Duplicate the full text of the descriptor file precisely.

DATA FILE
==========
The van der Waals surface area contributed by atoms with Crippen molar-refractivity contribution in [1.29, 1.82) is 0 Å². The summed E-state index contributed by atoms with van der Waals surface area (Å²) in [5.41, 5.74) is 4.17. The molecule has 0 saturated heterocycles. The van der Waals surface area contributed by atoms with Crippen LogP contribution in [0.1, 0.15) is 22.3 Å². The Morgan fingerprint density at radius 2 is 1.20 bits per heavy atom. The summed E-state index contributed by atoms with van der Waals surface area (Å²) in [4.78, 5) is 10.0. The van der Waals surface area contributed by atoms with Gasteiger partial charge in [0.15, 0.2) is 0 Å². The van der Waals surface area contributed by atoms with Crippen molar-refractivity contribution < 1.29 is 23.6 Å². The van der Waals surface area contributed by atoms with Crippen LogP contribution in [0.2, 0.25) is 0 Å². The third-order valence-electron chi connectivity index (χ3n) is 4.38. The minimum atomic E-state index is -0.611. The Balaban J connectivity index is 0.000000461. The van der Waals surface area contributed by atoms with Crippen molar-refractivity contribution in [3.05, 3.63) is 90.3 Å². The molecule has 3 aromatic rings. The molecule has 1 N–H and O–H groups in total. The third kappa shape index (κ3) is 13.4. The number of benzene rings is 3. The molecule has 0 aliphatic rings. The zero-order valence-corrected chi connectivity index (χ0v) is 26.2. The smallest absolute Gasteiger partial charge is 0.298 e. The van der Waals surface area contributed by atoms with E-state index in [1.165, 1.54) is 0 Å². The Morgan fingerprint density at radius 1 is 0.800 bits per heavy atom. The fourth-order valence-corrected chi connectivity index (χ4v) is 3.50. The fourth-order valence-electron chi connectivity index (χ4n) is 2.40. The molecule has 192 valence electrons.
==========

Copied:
The van der Waals surface area contributed by atoms with Crippen molar-refractivity contribution in [1.29, 1.82) is 0 Å². The summed E-state index contributed by atoms with van der Waals surface area (Å²) in [5.41, 5.74) is 4.17. The molecule has 0 saturated heterocycles. The van der Waals surface area contributed by atoms with Crippen LogP contribution in [0.1, 0.15) is 22.3 Å². The Morgan fingerprint density at radius 2 is 1.20 bits per heavy atom. The summed E-state index contributed by atoms with van der Waals surface area (Å²) in [4.78, 5) is 10.0. The van der Waals surface area contributed by atoms with Gasteiger partial charge in [0.15, 0.2) is 0 Å². The van der Waals surface area contributed by atoms with Crippen molar-refractivity contribution < 1.29 is 23.6 Å². The van der Waals surface area contributed by atoms with Crippen LogP contribution in [0.2, 0.25) is 0 Å². The third-order valence-electron chi connectivity index (χ3n) is 4.38. The minimum atomic E-state index is -0.611. The Balaban J connectivity index is 0.000000461. The van der Waals surface area contributed by atoms with Crippen molar-refractivity contribution in [3.05, 3.63) is 90.3 Å². The molecule has 3 aromatic rings. The molecule has 1 N–H and O–H groups in total. The third kappa shape index (κ3) is 13.4. The number of benzene rings is 3. The molecule has 0 aliphatic rings. The zero-order valence-corrected chi connectivity index (χ0v) is 26.2. The smallest absolute Gasteiger partial charge is 0.298 e. The van der Waals surface area contributed by atoms with E-state index in [1.165, 1.54) is 0 Å². The Morgan fingerprint density at radius 1 is 0.800 bits per heavy atom. The fourth-order valence-corrected chi connectivity index (χ4v) is 3.50. The fourth-order valence-electron chi connectivity index (χ4n) is 2.40. The molecule has 192 valence electrons.